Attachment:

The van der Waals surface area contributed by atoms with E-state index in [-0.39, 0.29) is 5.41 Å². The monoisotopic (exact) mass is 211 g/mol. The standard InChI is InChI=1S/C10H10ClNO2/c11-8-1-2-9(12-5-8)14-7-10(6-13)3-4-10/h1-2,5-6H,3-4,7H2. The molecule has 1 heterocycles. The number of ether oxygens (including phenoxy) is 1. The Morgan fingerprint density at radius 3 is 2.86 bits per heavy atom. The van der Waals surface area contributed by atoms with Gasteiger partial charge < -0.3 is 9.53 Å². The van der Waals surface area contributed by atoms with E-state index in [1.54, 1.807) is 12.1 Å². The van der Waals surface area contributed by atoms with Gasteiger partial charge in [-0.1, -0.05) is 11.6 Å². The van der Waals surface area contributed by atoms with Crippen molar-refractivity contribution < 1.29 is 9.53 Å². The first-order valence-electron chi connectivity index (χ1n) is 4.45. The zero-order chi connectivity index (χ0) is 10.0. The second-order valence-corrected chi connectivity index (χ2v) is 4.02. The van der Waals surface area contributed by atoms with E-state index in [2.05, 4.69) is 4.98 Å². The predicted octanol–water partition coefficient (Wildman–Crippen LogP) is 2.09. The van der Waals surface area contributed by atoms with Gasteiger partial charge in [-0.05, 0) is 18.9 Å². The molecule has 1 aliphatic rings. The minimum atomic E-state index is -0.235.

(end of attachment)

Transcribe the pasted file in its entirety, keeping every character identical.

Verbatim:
The van der Waals surface area contributed by atoms with E-state index in [-0.39, 0.29) is 5.41 Å². The monoisotopic (exact) mass is 211 g/mol. The standard InChI is InChI=1S/C10H10ClNO2/c11-8-1-2-9(12-5-8)14-7-10(6-13)3-4-10/h1-2,5-6H,3-4,7H2. The molecule has 1 heterocycles. The number of ether oxygens (including phenoxy) is 1. The Morgan fingerprint density at radius 3 is 2.86 bits per heavy atom. The van der Waals surface area contributed by atoms with Gasteiger partial charge < -0.3 is 9.53 Å². The van der Waals surface area contributed by atoms with E-state index in [1.54, 1.807) is 12.1 Å². The van der Waals surface area contributed by atoms with Gasteiger partial charge in [-0.1, -0.05) is 11.6 Å². The van der Waals surface area contributed by atoms with Crippen molar-refractivity contribution < 1.29 is 9.53 Å². The first-order valence-electron chi connectivity index (χ1n) is 4.45. The zero-order chi connectivity index (χ0) is 10.0. The second-order valence-corrected chi connectivity index (χ2v) is 4.02. The van der Waals surface area contributed by atoms with E-state index in [2.05, 4.69) is 4.98 Å². The predicted octanol–water partition coefficient (Wildman–Crippen LogP) is 2.09. The van der Waals surface area contributed by atoms with Gasteiger partial charge in [-0.05, 0) is 18.9 Å². The molecule has 1 aliphatic rings. The minimum atomic E-state index is -0.235.